By ray flynn
One of the most talked about points in the US Meta is speed of play. We can all improve on our speed (myself included) so today on Tournament Tech, we’re going to tackle this talking point. If you’d like to be able read articles like this earlier than we post them on the website, consider joining our Patreon to get early access to a variety of our upcoming content!
NEED FOR SPEED
With tournaments happening around the world, with regularity, the questions of “how long should a Malifaux game take?” and “How long should a tournament round be?” have jumped in and out of conversation multiple times. Stateside, the norm is shaping up to be 2 hours and 15-30 minutes depending on location, meta, etc.
What’s been coming up as a result of this vast array of experiences is some people are adopting tactics to score heavy on turns 2 and 3, leaving slower keywords on the bench, because they aren’t able to get all 5 rounds of play in during that timeframe. I’ve talked with many people in the community and the general agreement is that 2 hours give or take is the goal for a 5-round game. Then why are so many people not finishing their games? More importantly, how can we as a community help our fellow Faux players to improve this? I hope to answer that 2nd question here (and by extension the 1st).
KNOWLEDGE IS POWER
There’s no doubt that Malifaux is one of the deepest tactical experiences you can have in the tabletop miniature genre. This means there’s a lot of reading, a lot of misunderstanding, and a lot of not knowing what things do. Let’s face it: when you don’t know what things do, you’re going to be reticent to make a move for fear it’s the wrong move. Whether it’s not knowing if you have an ability or tactical to help you, or whether your opponent has some ability that can stymie your strategies; the fear of the unknown can be palpable.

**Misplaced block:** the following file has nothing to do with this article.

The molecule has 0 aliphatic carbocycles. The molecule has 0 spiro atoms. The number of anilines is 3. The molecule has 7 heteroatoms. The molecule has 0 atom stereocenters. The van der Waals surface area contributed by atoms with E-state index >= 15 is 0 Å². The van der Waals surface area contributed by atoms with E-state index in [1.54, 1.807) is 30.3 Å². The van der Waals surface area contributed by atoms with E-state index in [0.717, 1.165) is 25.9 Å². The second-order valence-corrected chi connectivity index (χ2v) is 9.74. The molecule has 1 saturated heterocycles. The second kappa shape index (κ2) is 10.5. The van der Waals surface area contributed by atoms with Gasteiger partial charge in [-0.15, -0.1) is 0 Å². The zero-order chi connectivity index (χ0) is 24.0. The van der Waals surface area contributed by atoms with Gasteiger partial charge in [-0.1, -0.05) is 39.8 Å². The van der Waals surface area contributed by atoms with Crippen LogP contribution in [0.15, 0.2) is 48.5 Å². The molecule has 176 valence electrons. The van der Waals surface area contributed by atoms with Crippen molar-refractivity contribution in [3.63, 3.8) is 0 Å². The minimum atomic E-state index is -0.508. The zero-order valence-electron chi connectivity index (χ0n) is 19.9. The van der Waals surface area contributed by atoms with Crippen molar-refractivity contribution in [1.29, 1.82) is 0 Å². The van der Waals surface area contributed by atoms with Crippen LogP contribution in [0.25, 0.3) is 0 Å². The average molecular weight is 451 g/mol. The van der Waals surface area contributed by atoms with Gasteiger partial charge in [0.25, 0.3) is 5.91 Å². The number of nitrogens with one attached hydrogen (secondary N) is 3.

Here’s three things you can do to help combat this.
Know your crew
People have touted this ad nauseum since 2nd edition (really since the inception of wargaming), but it bears repeating. I have seen several people make comments on bringing new keywords or crews to a tournament, to “test its viability”. I’m here to say this is a patently bad idea unless you know that crew’s cards forwards and backwards.
Here’s the thing: the less you know your crew, the harder it is to make decisions. That’s why practice games and casual games are so important. Every time someone takes 20 seconds to look over a single card, then does it again for 3-4 more, suddenly you’re at over a minute on that person’s side of the table and they haven’t even made a tactical decision yet. They’re just refreshing their knowledge or looking for answers. We’ve all been there, but in tournament play, that is unfair to your opponent.